Professional scientific experiment of the oxidation of nitrogen (II) oxide
What are the products of oxidation of nitric oxide?
Nitrogen (II) oxide is a non-salt-forming oxide, a poisonous gas without color or smell which dissolves poorly in water. Nitrogen (II) oxide is capable of partially dimerizing (a dimer is a compound consisting of two simpler identical molecules). Boiling point is -152 ᵒC or -242 ᵒF.
Obtaining nitrogen (II) oxide
NO is the only nitrogen oxide which can be obtained from simple substances:
N₂ + O₂ = 2NO (an electric charge or heating to 1200-1300 ᵒC or 2192-2372 ᵒF is required).
In the laboratory and in industry, other reactions are used. In the laboratory, diluted nitric acid is used:
3Cu + 8HNO₃ = 2NO + 3Cu(NO₃)₂ + 4H₂O.
In industry, catalyst oxidation of ammonium is used with a platinum-rhodium catalyst with heating:
4NH₃ + 5O₂ = 4NO + 6H₂O (necessary temperature around 700 ᵒC or 1292 ᵒF).
Nitrogen (II) oxide does not react with water and practically does not dissolve in it. By its nature it is non-salt-forming – salts cannot be obtained from this oxide by reactions. In compounds, the oxidation state of nitrogen is +2, and no nitrogen-containing acids correspond to this oxide (acid cannot be obtained from this oxide by diluting). Depending on the type of reaction, nitrogen (II) oxide may be an oxidizer or reducer. The most important chemical properties of the substance are the following.
On a rhodium catalyst, nitrogen (II) oxide may oxidize carbon monoxide to carbon dioxide:
2NO + 2CO = 2CO₂ + N₂:
It can oxidize sulfur dioxide to trioxide:
2NO + 2SO₂ = 2SO₃ + N₂.
Alkaline causes a disproportionation reaction to begin – “self-oxidizing-self-reducing” – some of the nitrogen atoms oxidizes, and others reduce:
6NO + 4KOH = N₂ + 4KNO₂ + 2H₂O (in a flux).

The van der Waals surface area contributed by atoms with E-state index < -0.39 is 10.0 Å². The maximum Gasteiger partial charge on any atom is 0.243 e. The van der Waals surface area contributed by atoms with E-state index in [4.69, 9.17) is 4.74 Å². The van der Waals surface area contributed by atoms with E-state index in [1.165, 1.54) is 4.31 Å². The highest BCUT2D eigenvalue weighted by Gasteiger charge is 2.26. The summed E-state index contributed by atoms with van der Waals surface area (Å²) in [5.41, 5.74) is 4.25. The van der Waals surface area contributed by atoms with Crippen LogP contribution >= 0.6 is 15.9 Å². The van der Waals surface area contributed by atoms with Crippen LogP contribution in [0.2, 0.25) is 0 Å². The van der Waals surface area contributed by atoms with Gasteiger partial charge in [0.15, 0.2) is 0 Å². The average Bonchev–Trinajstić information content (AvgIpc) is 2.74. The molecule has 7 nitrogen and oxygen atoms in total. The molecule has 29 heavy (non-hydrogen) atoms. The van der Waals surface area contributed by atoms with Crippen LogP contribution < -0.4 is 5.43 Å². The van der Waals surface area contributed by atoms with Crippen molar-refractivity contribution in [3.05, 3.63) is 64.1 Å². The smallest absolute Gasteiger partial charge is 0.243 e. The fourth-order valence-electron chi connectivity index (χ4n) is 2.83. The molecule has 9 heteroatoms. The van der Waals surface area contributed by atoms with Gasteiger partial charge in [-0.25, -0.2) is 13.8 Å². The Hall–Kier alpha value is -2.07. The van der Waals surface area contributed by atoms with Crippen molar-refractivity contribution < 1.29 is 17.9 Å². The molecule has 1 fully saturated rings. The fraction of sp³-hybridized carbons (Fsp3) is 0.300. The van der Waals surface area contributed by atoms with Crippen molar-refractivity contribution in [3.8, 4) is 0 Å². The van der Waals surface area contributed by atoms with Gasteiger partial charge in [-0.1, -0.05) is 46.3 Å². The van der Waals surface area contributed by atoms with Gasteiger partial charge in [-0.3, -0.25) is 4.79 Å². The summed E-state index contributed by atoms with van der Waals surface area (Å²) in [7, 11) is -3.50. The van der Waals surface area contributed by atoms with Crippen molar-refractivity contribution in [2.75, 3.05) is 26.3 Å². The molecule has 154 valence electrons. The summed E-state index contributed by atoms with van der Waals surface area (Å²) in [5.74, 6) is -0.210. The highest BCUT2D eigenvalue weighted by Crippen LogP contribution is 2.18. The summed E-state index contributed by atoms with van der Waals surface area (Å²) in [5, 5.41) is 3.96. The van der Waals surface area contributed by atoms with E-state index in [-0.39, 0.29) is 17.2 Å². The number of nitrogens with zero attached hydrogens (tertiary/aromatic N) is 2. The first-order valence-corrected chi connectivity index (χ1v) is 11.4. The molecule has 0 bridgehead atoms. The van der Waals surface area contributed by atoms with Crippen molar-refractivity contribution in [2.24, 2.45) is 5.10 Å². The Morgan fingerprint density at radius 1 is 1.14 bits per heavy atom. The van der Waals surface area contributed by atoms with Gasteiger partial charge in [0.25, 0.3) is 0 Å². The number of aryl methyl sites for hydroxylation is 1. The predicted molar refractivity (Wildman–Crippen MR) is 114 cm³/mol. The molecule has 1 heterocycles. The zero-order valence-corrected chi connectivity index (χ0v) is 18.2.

The compound may enter into combination reactions with halogens:
2NO + Cl₂ = 2NOCl (this reaction takes place in at a cold temperature).
Combination between nitrogen (II) and (III) oxides may also begin:
NO + NO₂ = N₂O₃.
Oxidation of nitrogen (II) oxide
In oxidation reactions, nitrogen (II) oxide is a reducer – for its oxidation by oxygen to begin, no special conditions are required.
2NO + O₂ = 2NO₂ (the gas turns brown, as the oxide with nitrogen at an oxidation state of is a brown gas).
Here you can find experiments with nitrogen dioxide.
In an acidic medium, oxidation of potassium permanganate is also possible:
5NO + 3KMnO₄ + 2H₂SO₄ = 2MnSO₄ + 3KNO₃ + Mn(NO₃)₂ + 2H₂O.
Gas only displays oxidation properties in reactions with better reducers that surpass its reduction ability. The first oxidation reaction of nitrogen (II) oxide by oxygen is necessary for the manufacture of nitric acid, as this type cannot be obtained directly from its oxide. Nitric acid can be obtained by nitrogen IV oxide by the following reaction (there must be a surplus of oxygen):
4NO₂ + О₂ + 2H₂O = 4HNO₃.
Often the nitrogen oxide required for this reaction is obtained from NO, as it is quite easy to oxidize this gas to the required NO₂ (special conditions are not required for this).
Often nitrogen (II) oxide NO is used for the manufacture of nitric acid. The gas has great biological and biochemical significance, as it takes part in the life activity process. The substance is also a reagent for conducting certain chemical reactions – for example obtaining nitric acid.